Pankow on the trombone was a wonder to watch, moving with immense physical expression and joy while he performed. Herrmann’s passion on the saxophone was no less evident as he played with the spirit of his entire body. Every time Pankow, Herrmann and Loughnane congregated in a trio to showcase the horn section it was amazing to take in, as their energy and passion was significantly multiplied. Electricity emanated from the rear of the stage all evening, as Reyes, Jr. and Yslas enthusiastically performed with drumsticks and arms held high in the air. However, one of the most eye-catching displays of impassioned musical skill was their five minute non-stop drum and percussion showcase. The power and speed at which these percussionists coordinated their rhythm, switched positions and never missed a beat, all the while displaying utter joy, was awe-inspiring.
Donnell, lead singer since 2016, performed with incredible range of powerful, beautiful vocals that felt perfectly suited to fill the vocal space left by those who preceded him. While Donnell sang lead on most numbers, Lamm hit center stage on several occasions to play keytar and sing, his voice continuing to have a warm melodic tone. As the lights dimmed and the background screens morphed into soothing shades of blues, Loughnane, put his trumpet aside and sang lead on the heart-touching “Colour My World” with a soft, smooth voice.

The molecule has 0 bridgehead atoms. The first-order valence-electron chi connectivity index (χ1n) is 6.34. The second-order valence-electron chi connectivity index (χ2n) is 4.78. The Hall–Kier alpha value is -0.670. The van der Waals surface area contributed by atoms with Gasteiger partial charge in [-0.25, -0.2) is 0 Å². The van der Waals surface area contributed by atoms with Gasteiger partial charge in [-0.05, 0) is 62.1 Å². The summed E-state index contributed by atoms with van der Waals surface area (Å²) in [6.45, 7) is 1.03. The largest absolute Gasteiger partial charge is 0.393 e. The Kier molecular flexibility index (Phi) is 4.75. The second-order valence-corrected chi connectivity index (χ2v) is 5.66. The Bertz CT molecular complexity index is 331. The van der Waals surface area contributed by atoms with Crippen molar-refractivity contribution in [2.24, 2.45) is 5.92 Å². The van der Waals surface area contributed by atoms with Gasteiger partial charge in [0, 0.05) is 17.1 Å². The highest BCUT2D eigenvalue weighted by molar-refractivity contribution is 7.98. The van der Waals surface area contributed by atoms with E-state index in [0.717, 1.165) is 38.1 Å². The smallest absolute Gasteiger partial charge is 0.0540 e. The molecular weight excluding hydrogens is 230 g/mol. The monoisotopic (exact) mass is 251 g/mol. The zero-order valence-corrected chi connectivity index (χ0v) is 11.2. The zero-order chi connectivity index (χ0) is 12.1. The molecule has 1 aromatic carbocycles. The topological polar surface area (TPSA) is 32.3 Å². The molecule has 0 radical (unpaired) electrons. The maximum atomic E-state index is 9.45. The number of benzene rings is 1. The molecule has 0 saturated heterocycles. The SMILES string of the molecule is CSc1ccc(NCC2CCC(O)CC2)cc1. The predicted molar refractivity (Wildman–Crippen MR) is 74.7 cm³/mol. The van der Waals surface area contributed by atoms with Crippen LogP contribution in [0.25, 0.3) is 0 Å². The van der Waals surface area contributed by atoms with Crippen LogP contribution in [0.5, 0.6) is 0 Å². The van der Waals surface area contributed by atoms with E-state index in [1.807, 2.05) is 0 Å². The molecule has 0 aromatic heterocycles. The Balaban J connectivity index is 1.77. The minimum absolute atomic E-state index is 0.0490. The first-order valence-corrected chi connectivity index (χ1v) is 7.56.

Throughout the performance the background screens were lit with incredibly vibrant colors, designs, band logos and photos from Chicago’s early years. The lighting added another dimension and level of energy that exponentially raised the spirits in the venue. The evening’s last song, “25 or 6 to 4,” left no one seated, as the crowd sang with full gusto and joined in the energy ad elation of the band members on stage. While it’s been 55 years since Chicago emerged on the music scene, and created their “rock and roll band with horns,” nothing has stopped them yet. And, it doesn’t look like they intend to be stopped, as this summer the band will be releasing a new album! So, here’s to year 56 and beyond! We are all looking forward to it!